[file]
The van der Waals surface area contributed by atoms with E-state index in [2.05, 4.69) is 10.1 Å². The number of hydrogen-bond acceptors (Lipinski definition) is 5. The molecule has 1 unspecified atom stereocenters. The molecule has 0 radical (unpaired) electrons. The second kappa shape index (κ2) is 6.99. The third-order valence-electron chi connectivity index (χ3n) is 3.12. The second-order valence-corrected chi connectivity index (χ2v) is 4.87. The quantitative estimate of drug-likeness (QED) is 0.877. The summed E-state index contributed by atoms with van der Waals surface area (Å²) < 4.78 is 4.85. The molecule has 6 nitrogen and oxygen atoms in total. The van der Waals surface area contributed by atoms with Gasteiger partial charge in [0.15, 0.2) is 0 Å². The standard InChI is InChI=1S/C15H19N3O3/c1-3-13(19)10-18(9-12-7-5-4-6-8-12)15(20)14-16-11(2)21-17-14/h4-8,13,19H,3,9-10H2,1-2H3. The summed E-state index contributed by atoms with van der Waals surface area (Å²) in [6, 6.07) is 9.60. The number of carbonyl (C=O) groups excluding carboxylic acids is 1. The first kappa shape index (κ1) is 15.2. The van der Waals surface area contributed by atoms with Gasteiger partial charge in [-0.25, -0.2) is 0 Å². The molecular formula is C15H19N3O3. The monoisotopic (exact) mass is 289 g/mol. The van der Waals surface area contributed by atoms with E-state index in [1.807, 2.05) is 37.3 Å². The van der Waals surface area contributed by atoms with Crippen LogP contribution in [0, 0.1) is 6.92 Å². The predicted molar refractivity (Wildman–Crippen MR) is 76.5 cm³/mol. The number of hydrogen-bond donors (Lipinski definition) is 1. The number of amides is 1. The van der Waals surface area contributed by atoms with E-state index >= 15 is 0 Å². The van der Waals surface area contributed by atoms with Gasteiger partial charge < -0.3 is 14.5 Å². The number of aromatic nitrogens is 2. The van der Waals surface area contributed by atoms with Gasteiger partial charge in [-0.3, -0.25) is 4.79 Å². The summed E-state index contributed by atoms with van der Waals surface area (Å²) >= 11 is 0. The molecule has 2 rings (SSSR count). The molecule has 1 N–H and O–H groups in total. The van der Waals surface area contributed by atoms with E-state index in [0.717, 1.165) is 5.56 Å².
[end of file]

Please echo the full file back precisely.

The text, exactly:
The van der Waals surface area contributed by atoms with E-state index in [2.05, 4.69) is 10.1 Å². The number of hydrogen-bond acceptors (Lipinski definition) is 5. The molecule has 1 unspecified atom stereocenters. The molecule has 0 radical (unpaired) electrons. The second kappa shape index (κ2) is 6.99. The third-order valence-electron chi connectivity index (χ3n) is 3.12. The second-order valence-corrected chi connectivity index (χ2v) is 4.87. The quantitative estimate of drug-likeness (QED) is 0.877. The summed E-state index contributed by atoms with van der Waals surface area (Å²) < 4.78 is 4.85. The molecule has 6 nitrogen and oxygen atoms in total. The van der Waals surface area contributed by atoms with Gasteiger partial charge in [0.15, 0.2) is 0 Å². The standard InChI is InChI=1S/C15H19N3O3/c1-3-13(19)10-18(9-12-7-5-4-6-8-12)15(20)14-16-11(2)21-17-14/h4-8,13,19H,3,9-10H2,1-2H3. The summed E-state index contributed by atoms with van der Waals surface area (Å²) in [6, 6.07) is 9.60. The number of carbonyl (C=O) groups excluding carboxylic acids is 1. The first kappa shape index (κ1) is 15.2. The van der Waals surface area contributed by atoms with Gasteiger partial charge in [-0.25, -0.2) is 0 Å². The molecular formula is C15H19N3O3. The monoisotopic (exact) mass is 289 g/mol. The van der Waals surface area contributed by atoms with E-state index in [1.807, 2.05) is 37.3 Å². The van der Waals surface area contributed by atoms with Crippen LogP contribution in [0, 0.1) is 6.92 Å². The predicted molar refractivity (Wildman–Crippen MR) is 76.5 cm³/mol. The number of hydrogen-bond donors (Lipinski definition) is 1. The number of amides is 1. The van der Waals surface area contributed by atoms with E-state index >= 15 is 0 Å². The van der Waals surface area contributed by atoms with Gasteiger partial charge < -0.3 is 14.5 Å². The number of aromatic nitrogens is 2. The van der Waals surface area contributed by atoms with Gasteiger partial charge in [-0.3, -0.25) is 4.79 Å². The summed E-state index contributed by atoms with van der Waals surface area (Å²) >= 11 is 0. The molecule has 2 rings (SSSR count). The molecule has 1 N–H and O–H groups in total. The van der Waals surface area contributed by atoms with E-state index in [0.717, 1.165) is 5.56 Å².